Handling stress: the role of the line manager

Dr
Claire Welsh outlines the role that line managers must play in helping to deal
with stress in the workplace

Stress
at work is one of the biggest challenges facing the UK industry today. Research
has found that one in five employees report very high levels of work-related
stress (Smith et al, 2000), leading to an estimated 13.4 million working days
being lost each year, at a cost to society of around £3.75bn.

Line
managers have a crucial role to play in supporting staff who may be
experiencing stress at work. They have a legal responsibility not only to
identify, but also to address, the root causes of stress at work. As a human
resources professional, it is your responsibility to support and guide line
managers in dealing with stress, to ensure they meet their legal duties. To
help you in your role supporting managers, you may wish to provide them with
this practical toolkit on managing stress successfully:

A
line managers’ guide to managing stress

1.         Make sure you have the necessary
knowledge and skills for dealing with staff who may be experiencing stress.
This should include an understanding of stress and its potential causes,
effects and solutions, as well as personal skills such as the ability to listen
and empathise. The absence of such skills is likely to exacerbate the problem
rather than manage it, so it is therefore imperative that line managers
consider their own abilities, and any possible training needs, prior to
approaching a member of staff suffering from stress.

2.         Encourage your staff to discuss any
concerns they have with you, either about their work, or problems outside of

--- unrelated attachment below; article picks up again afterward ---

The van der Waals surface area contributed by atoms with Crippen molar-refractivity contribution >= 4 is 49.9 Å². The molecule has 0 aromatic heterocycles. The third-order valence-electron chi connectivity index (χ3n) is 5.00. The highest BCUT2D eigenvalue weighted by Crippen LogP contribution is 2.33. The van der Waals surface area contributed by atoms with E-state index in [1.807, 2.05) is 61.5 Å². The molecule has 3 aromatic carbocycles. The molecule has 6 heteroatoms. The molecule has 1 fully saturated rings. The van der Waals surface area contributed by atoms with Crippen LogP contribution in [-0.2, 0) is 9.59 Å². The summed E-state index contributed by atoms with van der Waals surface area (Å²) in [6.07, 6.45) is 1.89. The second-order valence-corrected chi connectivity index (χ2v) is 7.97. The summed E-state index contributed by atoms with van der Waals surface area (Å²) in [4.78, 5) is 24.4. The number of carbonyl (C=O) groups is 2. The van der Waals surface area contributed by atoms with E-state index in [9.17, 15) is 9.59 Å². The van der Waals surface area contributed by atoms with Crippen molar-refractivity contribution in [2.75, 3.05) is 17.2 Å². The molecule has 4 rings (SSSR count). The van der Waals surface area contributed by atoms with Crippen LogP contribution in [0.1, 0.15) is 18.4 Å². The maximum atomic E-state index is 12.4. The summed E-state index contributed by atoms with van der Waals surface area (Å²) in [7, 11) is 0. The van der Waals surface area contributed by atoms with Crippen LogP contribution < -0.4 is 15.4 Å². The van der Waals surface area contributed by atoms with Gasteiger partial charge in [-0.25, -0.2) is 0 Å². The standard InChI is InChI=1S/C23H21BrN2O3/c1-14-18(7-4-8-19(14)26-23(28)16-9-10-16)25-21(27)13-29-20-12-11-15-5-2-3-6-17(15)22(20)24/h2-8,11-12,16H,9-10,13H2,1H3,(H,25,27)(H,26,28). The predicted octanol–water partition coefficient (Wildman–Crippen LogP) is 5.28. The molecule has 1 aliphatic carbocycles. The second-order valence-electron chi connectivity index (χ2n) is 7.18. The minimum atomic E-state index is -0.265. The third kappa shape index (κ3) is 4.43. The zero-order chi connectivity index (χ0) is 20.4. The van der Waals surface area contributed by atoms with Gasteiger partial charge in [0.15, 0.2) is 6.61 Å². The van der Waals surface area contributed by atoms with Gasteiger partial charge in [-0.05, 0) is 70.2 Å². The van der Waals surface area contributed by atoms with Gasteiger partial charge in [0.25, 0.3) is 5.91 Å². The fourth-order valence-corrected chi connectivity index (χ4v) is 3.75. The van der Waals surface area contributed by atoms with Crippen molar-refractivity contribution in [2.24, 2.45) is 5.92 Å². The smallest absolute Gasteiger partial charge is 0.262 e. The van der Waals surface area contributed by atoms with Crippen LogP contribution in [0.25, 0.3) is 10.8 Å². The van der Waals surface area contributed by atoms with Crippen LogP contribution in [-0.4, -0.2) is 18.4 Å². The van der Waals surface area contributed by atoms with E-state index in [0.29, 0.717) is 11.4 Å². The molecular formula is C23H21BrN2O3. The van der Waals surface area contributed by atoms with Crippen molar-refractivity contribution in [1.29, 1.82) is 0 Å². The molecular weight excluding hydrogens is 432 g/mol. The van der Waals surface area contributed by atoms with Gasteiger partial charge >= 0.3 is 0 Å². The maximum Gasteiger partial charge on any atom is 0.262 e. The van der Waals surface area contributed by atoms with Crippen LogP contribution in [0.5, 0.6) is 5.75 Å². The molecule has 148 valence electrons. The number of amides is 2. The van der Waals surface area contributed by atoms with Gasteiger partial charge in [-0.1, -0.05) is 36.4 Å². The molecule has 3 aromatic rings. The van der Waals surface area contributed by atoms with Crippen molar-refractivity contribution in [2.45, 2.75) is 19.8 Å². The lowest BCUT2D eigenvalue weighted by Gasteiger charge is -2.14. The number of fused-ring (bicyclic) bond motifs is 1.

work. You can do this by asking them how they are coping with their work,
during regular one-to-one meetings and performance reviews. Make it clear that
they can trust you, and that they will not be penalised for admitting to having
problems.

3.         Ensure that staff are given the
opportunity to turn to someone other than yourself within the organisation for
help and support in managing stress. It may be that they feel uncomfortable
approaching you as their line manager, or they may feel that you are the cause
of their stress. It is advisable for organisations to have a policy on stress
which informs to staff of who they can approach, such as their human resources
manager or occupational health adviser, if they feel unable to speak with their
line manager.

4.         Listen carefully to what your staff
have to say, and take a calm and considered approach – panicking or jumping to
conclusions will only make the problem worse. Make sure you that you do not
judge them in any way. Discuss with your staff whether they think that work is
a cause of their problem. If they feel it is, you need to identify what it is
about their work and environment that is leading them to feel stressed. Refer
to the Health and Safety Executive’s guidance for managers on identifying and
managing the causes of stress (HSE, 2001).

5.         Don’t assume you have the answer to
their problems. Instead, ask them how they feel that you could help, and what
they would like to see happen. You may need to consider making adjustments to
their job, such as changes in their workload or their role, or changes in the
amount of support and training they have. Talk to them about any resources
available to help them within the organisation, such as an employee assistance
programme. While it is your responsibility to address the problem, you should
always seek support when you feel it is necessary, for example from human